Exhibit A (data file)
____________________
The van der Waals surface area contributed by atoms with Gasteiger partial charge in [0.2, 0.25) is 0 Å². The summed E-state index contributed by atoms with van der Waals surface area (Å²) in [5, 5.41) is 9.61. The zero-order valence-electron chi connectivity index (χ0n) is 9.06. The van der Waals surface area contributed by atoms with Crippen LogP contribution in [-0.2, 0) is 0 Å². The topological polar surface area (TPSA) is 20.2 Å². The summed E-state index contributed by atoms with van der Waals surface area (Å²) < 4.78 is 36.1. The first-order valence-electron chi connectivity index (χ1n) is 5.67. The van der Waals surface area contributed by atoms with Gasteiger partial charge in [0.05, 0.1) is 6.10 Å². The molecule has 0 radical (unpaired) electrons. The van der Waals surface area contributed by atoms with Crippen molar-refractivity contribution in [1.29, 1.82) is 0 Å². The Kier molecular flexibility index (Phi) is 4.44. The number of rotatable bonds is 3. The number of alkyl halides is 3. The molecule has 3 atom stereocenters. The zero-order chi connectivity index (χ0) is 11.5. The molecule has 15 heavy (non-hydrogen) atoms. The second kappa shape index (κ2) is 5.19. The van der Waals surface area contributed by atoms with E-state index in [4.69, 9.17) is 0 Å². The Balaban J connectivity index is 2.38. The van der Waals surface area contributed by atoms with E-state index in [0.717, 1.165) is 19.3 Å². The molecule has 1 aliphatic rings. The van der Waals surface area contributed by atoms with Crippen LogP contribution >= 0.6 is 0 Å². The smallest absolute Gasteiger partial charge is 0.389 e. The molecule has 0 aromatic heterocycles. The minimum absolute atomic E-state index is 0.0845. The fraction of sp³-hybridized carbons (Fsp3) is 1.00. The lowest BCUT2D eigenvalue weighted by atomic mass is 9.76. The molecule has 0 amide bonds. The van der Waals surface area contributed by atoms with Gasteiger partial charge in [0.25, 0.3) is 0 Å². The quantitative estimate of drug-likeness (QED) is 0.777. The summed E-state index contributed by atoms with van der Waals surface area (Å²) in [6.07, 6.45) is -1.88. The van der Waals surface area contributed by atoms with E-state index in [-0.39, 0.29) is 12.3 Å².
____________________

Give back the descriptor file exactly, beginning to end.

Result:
The van der Waals surface area contributed by atoms with Gasteiger partial charge in [0.2, 0.25) is 0 Å². The summed E-state index contributed by atoms with van der Waals surface area (Å²) in [5, 5.41) is 9.61. The zero-order valence-electron chi connectivity index (χ0n) is 9.06. The van der Waals surface area contributed by atoms with Crippen LogP contribution in [-0.2, 0) is 0 Å². The topological polar surface area (TPSA) is 20.2 Å². The summed E-state index contributed by atoms with van der Waals surface area (Å²) < 4.78 is 36.1. The first-order valence-electron chi connectivity index (χ1n) is 5.67. The van der Waals surface area contributed by atoms with Gasteiger partial charge in [0.05, 0.1) is 6.10 Å². The molecule has 0 radical (unpaired) electrons. The van der Waals surface area contributed by atoms with Crippen molar-refractivity contribution in [1.29, 1.82) is 0 Å². The Kier molecular flexibility index (Phi) is 4.44. The number of rotatable bonds is 3. The number of alkyl halides is 3. The molecule has 3 atom stereocenters. The zero-order chi connectivity index (χ0) is 11.5. The molecule has 15 heavy (non-hydrogen) atoms. The second kappa shape index (κ2) is 5.19. The van der Waals surface area contributed by atoms with E-state index in [4.69, 9.17) is 0 Å². The Balaban J connectivity index is 2.38. The van der Waals surface area contributed by atoms with E-state index in [0.717, 1.165) is 19.3 Å². The molecule has 1 aliphatic rings. The van der Waals surface area contributed by atoms with Crippen LogP contribution >= 0.6 is 0 Å². The smallest absolute Gasteiger partial charge is 0.389 e. The molecule has 0 aromatic heterocycles. The minimum absolute atomic E-state index is 0.0845. The fraction of sp³-hybridized carbons (Fsp3) is 1.00. The lowest BCUT2D eigenvalue weighted by atomic mass is 9.76. The molecule has 0 amide bonds. The van der Waals surface area contributed by atoms with Gasteiger partial charge in [0.25, 0.3) is 0 Å². The quantitative estimate of drug-likeness (QED) is 0.777. The summed E-state index contributed by atoms with van der Waals surface area (Å²) in [6.07, 6.45) is -1.88. The van der Waals surface area contributed by atoms with E-state index in [-0.39, 0.29) is 12.3 Å².